We’ve reached the halfway point of the NBA season, which means it’s time to break off some awards.
MVP: Oklahoma City’s Russell Westbrook racked up 20 triple-doubles, so he’s earned this award. The Thunder would be lost without him. I’ll go on record as saying that when I’m doing these come April, I expect to have Houston’s James Harden in this space, but you can’t deny Westbrook’s greatness through 41.
He’s played so hard that it appears inevitable he’ll run out of gas and fall short of joining Oscar Robertson as the only players in league history to average a triple-double, but through 42, he was at 30.9-10.5-10.7. OKC is on the heels of a superior Utah team and in the hunt for a top-four seed in the Western Conference despite losing a top-five player in Kevin Durant. Harden has been fantastic and has led the Rockets to the third-best winning percentage in the NBA, delivering in the clutch while becoming more of a distributor. He should be a co-winner, but splitting an award is lame. For now, he’s waiting in the wings and would be who I’d invest in at this point. Just giving his Westbrook his well-deserved props.
Coach of the Year: This looks to be Houston's Mike D’Antoni in a runaway. The first-year Rockets coach came in with a plan and has executed it brilliantly. GM Daryl Morey gets the assist and would be the current Executive of the Year favorite too, signing Ryan Anderson and Eric Gordon, the top two shooters on the market, to equip the team’s vision with top tools.
D’Antoni’s work turning Harden into a point guard is what makes him a lock to win this come season’s end barring some unforeseen collapse. He’s established a connection and gotten through to his star. He’s also made the best of Patrick Beverley’s unique tools, allowing him to contribute despite not fitting the ideal profile of someone who would excel in his system. D’Antoni has found ways to win despite using top big man Clint Capela and has helped young athletes Montrezl Harrell and Sam Dekker become key contributors. Utah’s Quin Snyder deserves a mention for his great work, but this award belongs to D’Antoni. Morey should win his first Executive of the Year award too.
Rookie of the Year: Philadelphia’s Joel Embiid has been prohibited from playing in back-to-backs and been limited by a minutes restriction that has allowed him to play as many as 30 minutes only once, but the impact he’s made makes this award a runaway too. Entering Monday’s game at Milwaukee, he’d scored 20 or more points eight straight times and had the 76ers up in the minutes where he was on the floor alongside them. Without him, they were -243. He’ll be a unanimous winner.
Most Improved: There are many ways this can go. Boston’s Isaiah Thomas and Toronto’s DeMar DeRozan were All-Stars last season, but have taken a noticeable step forward in terms of consistency and explosiveness. Indiana’s Myles Turner, Washington’s Otto Porter and Denver’s Nikola Jokic embody what the winner of this award normally displays, taking a big leap in a larger role than they were in last year. All have had eye-opening games and been consistent.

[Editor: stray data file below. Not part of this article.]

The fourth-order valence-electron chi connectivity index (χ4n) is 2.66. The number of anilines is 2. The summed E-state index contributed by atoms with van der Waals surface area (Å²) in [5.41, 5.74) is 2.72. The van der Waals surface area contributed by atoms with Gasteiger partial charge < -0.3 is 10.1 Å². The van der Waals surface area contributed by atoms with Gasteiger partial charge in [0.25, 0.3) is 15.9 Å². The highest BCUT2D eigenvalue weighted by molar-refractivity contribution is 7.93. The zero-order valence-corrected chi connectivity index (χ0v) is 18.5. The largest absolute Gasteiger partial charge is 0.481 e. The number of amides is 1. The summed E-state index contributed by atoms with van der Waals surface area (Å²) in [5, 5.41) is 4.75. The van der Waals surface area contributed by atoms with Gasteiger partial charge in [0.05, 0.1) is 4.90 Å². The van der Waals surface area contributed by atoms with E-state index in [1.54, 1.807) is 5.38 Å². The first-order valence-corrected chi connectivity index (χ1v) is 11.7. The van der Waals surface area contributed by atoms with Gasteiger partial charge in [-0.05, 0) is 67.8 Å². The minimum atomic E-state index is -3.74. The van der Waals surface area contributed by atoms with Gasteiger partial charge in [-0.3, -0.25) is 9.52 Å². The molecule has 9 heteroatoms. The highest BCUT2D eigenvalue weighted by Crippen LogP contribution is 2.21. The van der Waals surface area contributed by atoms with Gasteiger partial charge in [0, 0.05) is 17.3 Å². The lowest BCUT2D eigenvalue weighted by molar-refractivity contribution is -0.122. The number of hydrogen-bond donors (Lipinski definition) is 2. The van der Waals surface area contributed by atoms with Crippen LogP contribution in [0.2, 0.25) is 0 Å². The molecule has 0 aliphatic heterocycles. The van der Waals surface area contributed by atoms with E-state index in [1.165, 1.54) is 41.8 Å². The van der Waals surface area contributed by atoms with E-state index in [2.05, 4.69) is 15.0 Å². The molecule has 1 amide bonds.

But it’s impossible to go against Milwaukee’s Giannis Antetokounmpo. The “Greek Freak” has to win something. Averaging 23.4 points, 5.7 rebounds and 8.7 assists, the Bucks star has been fantastic, overshadowing the tremendous improvement of standout teammate Jabari Parker, who is also a quality candidate for this. The 6-foot-11 point guard has been that special. He must be rewarded.
Defensive Player of the Year: Utah’s Rudy Gobert is the key to the entire operation for the Northwest Division leaders, putting his 7-foot-7 wingspan to work night in and night out. He’ll get the slight edge over Golden State’s Draymond Green, who has helped the Warriors win games thanks to his stops multiple times already and makes their superteam concept work by doing all the little things.
Top Sixth Man: Houston’s Gordon has a substantial lead on the field at the midway point, coming off the bench to lead the league in 3-pointers made. Both LA teams have terrific volume scorers in former winners Jamal Crawford and Lou Williams, but they’re currently behind Gordon here.
Best Cover Team: The Rockets and Raptors have been the most reliable teams to back thus far, amassing the top winning percentages against the number throughout most of the first 40 games. To break the tie, you have to take into account that Houston has gone 17-6 away from home, giving them the edge for biggest lock.
Most Consistent Fade: The books have done a nice job making it difficult to pick a team to bully on a nightly basis, but the Lakers and Timberwolves have fared the worst. Considering they’ve dealt with injuries and have been on the receiving end of some pretty big blowouts, L.A. gets the nod after opening 19-25-1.
Most reliable Over team: The Nuggets moved to 28-10-1 in delivering the over coming out of their Martin Luther King Day date with Orlando, following up dropping 140 points on the Pacers in London with a 125-112 victory over the Magic. They’re an easy call here.
Most deliberate Under team: The Bulls lack of consistent shooting has helped them come in under the posted total 27 times over the first 42, including a pretty reliable 15 of 21 times on the road.